Meat & Alternatives[edit | edit source]

Meat and alternatives include eggs, fish, legumes such as chick peas, kidney beans and lentils, meat, nuts and seeds, poultry, shellfish and tofu. These foods provide a good source of protein and fat, as well as iron, B vitamins, zinc and magnesium [1].

Meat alternatives such as beans, lentils, and tofu are some of the best vegetarian sources of protein. Many legumes are low in fat, rich in antioxidants, and a good source of fibre. Legumes are a source of B vitamins, folic acid and non-heme iron, although the bioavailability is lower than heme iron from animal sources [9].

Meat, fish and poultry are good sources of heme iron, but these foods tend to be higher in fat than vegetarian alternatives. Therefore, lean or extra lean cuts of meat prepared with little or no added fat are recommended as part of a healthy diet [1].

References[edit | edit source]

1. Health Canada. Eating Well with Canada’s Food Guide –
A Resource for Educators and Communicators is available on Internet at the following address: (accessed October 5, 2012).

2. Health Canada. A Consumers’ guide to DRIs (Dietary Reference Intakes) (accessed October 5, 2012)

3. ↑ WHO, UNHCR. . Pellagra and its prevention and control in major emergencies [online] . 1. edition. Geneva : World Health Organization, United Nations High Commisioner for Refugees, 2000. 40 pp. Available from <>.

4. ↑ WHO, UNHCR. . Thiamine deficiency and its prevention and control in major emergencies [online] . 1. edition. Geneva : World Health Organization, United Nations High Commisioner for Refugees, 1999. 52 pp. Available from <>.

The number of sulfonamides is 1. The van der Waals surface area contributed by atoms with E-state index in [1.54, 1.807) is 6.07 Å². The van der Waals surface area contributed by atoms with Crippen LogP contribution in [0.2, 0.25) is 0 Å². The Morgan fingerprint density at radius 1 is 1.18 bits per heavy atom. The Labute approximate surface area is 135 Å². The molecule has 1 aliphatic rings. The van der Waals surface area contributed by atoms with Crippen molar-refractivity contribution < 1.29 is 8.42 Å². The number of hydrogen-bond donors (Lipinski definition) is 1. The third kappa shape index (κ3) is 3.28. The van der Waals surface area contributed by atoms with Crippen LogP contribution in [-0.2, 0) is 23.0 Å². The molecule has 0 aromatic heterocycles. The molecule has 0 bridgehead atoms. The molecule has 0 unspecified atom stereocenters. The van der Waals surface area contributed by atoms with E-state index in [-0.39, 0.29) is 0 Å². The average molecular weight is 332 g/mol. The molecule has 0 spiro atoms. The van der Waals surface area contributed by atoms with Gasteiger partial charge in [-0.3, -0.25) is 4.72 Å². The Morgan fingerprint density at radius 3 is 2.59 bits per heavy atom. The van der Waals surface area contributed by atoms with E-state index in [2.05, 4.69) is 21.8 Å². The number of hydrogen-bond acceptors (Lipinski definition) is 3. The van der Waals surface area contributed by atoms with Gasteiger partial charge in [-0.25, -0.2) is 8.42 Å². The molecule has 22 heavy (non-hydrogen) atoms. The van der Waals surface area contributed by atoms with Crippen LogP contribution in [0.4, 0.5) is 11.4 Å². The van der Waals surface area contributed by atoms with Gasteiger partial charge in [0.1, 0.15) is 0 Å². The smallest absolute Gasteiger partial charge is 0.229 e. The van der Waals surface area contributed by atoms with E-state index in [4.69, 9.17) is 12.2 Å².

5. Food and Agriculture Organization of the United Nations. Post Harvest Management, Roots and Tubers. Accessed October 7, 2012

6. Food and Agriculture Organization of the United Nations, "Roots, tubers, plantains and bananas in human nutrition", Rome, 1990, Ch. 7 "Toxic substances and antinutritional factors". Document available online at Ch. 7 appears at (accessed October 7, 2012.)

7. Grune T, Lietz G, Palou A, Ross AC, Stahl W, Tang G, Thurnham D, Yin SA, and Biesalski HK. Beta-carotene is an important vitamin A source for humans. J Nutr. 2010 Dec;140(12):2268S-2285S. Epub 2010 Oct 27.

8. WHO, The World Health Report 2002 : Reducing Risks, Promoting Healty Life [online] . 1. edition. Geneva : WHO, 2002. 248 pp. pp. 60. Available from <>. ISBN 92-4-156207-2.

9. Office of dietary supplements: National Institute of Health. Dietary Supplement Fact Sheet: Iron. (accessed October 15, 2012)